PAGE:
Artur Beterbiev: The Better Beast Back April 4th

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He stalks his prey like a lion, until he attacks, you may not even notice him in the ring. This Russian lion is a light heavyweight named Artur Beterbiev (7-0, 7 KO) and when he pounces, a roar from the crowd follows as he swats away at the unfortunate prey’s body and head.

Beterbiev has a decorated amateur background and since turning pro, has been leaping to the top of the division. After only seven fights, he is ranked number eleven by both the WBA and WBC as well as number ten by Ring Magazine. Beterbiev is expected to return April 4th, according to an article by boxingscene.com with an opponent to be determined.

Rising fast, he is aiming to fight his way to “official challenger” status for Sergey Kovalev’s light heavyweight crown. Kovalev (26-0-1, 23 KO) is the unified champion of the division, holding the IBF, WBA and WBO titles. Kovalev won the IBF and WBA belts from Bernard Hopkins last year and has fought Beterbiev twice as an amateur.

“I boxed him twice – in Kislovodsk with sparring and fighting for the championship of Russia. And I won twice,” said Beterbiev.

Now as professionals, both Beterbiev and Kovalev are making names for themselves as boxer-punchers with bone-shattering power. Beterbiev trains alongside former light heavyweight champ Jean Pascal (29-2-1, 17 KO), who is scheduled to face Kovalev in March.

Regarding a professional collision with Kovalev, Beterbiev insists that he wants to become a mandatory challenger first to prevent negotiation issues if negotiations ever take place.

“[Kovalev] has three belts – this is an obvious fact, and therefore he is really a strong fighter. I do not see this as a problem – to fight with him, or with any other world champion,” Beterbiev said, according to boxingscene.com. “But I would do it after becoming the official challenger for the world title – to ensure that there were no issues.”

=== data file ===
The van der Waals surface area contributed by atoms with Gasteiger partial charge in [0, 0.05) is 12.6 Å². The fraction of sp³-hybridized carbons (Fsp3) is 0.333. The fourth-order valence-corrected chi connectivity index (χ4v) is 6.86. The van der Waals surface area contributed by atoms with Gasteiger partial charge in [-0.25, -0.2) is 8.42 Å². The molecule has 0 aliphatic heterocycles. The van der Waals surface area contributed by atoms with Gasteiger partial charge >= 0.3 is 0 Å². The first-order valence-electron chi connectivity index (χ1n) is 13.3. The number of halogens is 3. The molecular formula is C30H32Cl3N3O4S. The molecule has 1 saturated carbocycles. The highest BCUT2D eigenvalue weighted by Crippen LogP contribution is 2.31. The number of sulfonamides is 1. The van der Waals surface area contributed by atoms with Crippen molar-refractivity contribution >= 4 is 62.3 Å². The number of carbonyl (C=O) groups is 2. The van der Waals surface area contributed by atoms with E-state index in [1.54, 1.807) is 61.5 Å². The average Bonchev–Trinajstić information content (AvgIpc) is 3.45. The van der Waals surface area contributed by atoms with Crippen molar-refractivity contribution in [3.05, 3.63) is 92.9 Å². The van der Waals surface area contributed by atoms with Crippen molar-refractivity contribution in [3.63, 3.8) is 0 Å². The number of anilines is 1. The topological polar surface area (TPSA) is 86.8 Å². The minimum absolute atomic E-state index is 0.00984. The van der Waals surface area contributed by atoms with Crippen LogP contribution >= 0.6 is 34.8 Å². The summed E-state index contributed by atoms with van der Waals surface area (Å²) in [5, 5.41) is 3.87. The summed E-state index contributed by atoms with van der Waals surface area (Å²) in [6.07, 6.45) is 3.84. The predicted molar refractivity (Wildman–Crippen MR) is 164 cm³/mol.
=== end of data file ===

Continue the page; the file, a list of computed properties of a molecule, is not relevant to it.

Beterbiev’s last fight was against the then-undefeated Jeff Page Jr. (15-1, 10 KO), in December 2014. In the closing seconds of the first round, Beterbiev was dropped by a counter right hand. The lion scurried to his feet quickly and came out for the second round ready to pounce. He blasted Page with shots to the head and introduced him to the canvas, three times. The fight was stopped after the third knockdown.

Although Beterbiev turned pro in June 2013, he already owns a win over recent champion Tavoris “Thunder” Cloud (24-3, 19 KO). Cloud held the IBF title from 2009 to 2013, the year Beterbiev turned pro.

Beterbiev did all but seriously hurt Cloud in the two rounds they shared a ring last September. Cloud used his experience to pick shots off in the pocket in an attempt to keep Beterbiev off him, but there was no stopping the 30-year-old Russian, who pounded away. It was Beterbiev’s sixth pro fight with as many knockouts.

Beterbiev is making his march to a title shot; he will have to keep winning in scintillating fashion if he wants to mimic the success of his countryman Kovalev. With his merciless offensive attack, Beterbiev expects to be knocking on the door of mandatory status soon and has already made his presence known in the division.